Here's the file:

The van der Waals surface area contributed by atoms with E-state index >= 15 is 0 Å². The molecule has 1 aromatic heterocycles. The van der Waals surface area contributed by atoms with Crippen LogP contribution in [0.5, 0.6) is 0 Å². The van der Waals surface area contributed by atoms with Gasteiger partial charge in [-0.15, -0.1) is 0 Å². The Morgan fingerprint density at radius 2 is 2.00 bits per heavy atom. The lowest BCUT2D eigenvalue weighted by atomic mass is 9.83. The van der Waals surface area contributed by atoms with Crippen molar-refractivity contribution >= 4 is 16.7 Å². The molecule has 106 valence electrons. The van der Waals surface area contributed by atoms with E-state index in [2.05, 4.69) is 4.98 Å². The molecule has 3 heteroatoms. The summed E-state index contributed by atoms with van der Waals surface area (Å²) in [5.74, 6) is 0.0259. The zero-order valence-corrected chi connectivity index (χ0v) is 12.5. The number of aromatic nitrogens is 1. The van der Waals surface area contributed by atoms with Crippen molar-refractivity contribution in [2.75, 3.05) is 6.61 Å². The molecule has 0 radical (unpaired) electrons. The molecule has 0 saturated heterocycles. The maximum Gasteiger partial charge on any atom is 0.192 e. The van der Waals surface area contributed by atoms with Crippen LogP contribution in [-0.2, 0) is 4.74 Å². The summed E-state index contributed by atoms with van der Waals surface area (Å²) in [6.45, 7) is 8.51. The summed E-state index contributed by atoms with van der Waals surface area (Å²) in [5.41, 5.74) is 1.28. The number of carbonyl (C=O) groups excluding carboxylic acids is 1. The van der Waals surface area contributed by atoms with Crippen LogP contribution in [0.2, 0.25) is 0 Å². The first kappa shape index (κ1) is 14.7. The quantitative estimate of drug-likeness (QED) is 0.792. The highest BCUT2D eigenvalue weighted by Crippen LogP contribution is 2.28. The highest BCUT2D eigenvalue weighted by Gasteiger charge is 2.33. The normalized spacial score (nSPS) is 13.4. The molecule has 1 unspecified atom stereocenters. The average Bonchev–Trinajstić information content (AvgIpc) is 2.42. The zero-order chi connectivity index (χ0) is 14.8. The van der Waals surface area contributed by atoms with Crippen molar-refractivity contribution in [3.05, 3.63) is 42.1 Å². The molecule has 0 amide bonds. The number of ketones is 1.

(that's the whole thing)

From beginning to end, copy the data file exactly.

The van der Waals surface area contributed by atoms with E-state index >= 15 is 0 Å². The molecule has 1 aromatic heterocycles. The van der Waals surface area contributed by atoms with Crippen LogP contribution in [0.5, 0.6) is 0 Å². The van der Waals surface area contributed by atoms with Gasteiger partial charge in [-0.15, -0.1) is 0 Å². The Morgan fingerprint density at radius 2 is 2.00 bits per heavy atom. The lowest BCUT2D eigenvalue weighted by atomic mass is 9.83. The van der Waals surface area contributed by atoms with Crippen molar-refractivity contribution >= 4 is 16.7 Å². The molecule has 106 valence electrons. The van der Waals surface area contributed by atoms with E-state index in [2.05, 4.69) is 4.98 Å². The molecule has 3 heteroatoms. The summed E-state index contributed by atoms with van der Waals surface area (Å²) in [5.74, 6) is 0.0259. The zero-order valence-corrected chi connectivity index (χ0v) is 12.5. The number of aromatic nitrogens is 1. The van der Waals surface area contributed by atoms with Crippen molar-refractivity contribution in [2.75, 3.05) is 6.61 Å². The molecule has 0 radical (unpaired) electrons. The molecule has 0 saturated heterocycles. The maximum Gasteiger partial charge on any atom is 0.192 e. The van der Waals surface area contributed by atoms with Crippen LogP contribution in [-0.2, 0) is 4.74 Å². The summed E-state index contributed by atoms with van der Waals surface area (Å²) in [6.45, 7) is 8.51. The summed E-state index contributed by atoms with van der Waals surface area (Å²) in [5.41, 5.74) is 1.28. The number of carbonyl (C=O) groups excluding carboxylic acids is 1. The van der Waals surface area contributed by atoms with Crippen LogP contribution in [0.2, 0.25) is 0 Å². The first kappa shape index (κ1) is 14.7. The quantitative estimate of drug-likeness (QED) is 0.792. The highest BCUT2D eigenvalue weighted by Crippen LogP contribution is 2.28. The highest BCUT2D eigenvalue weighted by Gasteiger charge is 2.33. The normalized spacial score (nSPS) is 13.4. The molecule has 1 unspecified atom stereocenters. The average Bonchev–Trinajstić information content (AvgIpc) is 2.42. The zero-order chi connectivity index (χ0) is 14.8. The van der Waals surface area contributed by atoms with Crippen molar-refractivity contribution in [3.05, 3.63) is 42.1 Å². The molecule has 0 amide bonds. The number of ketones is 1.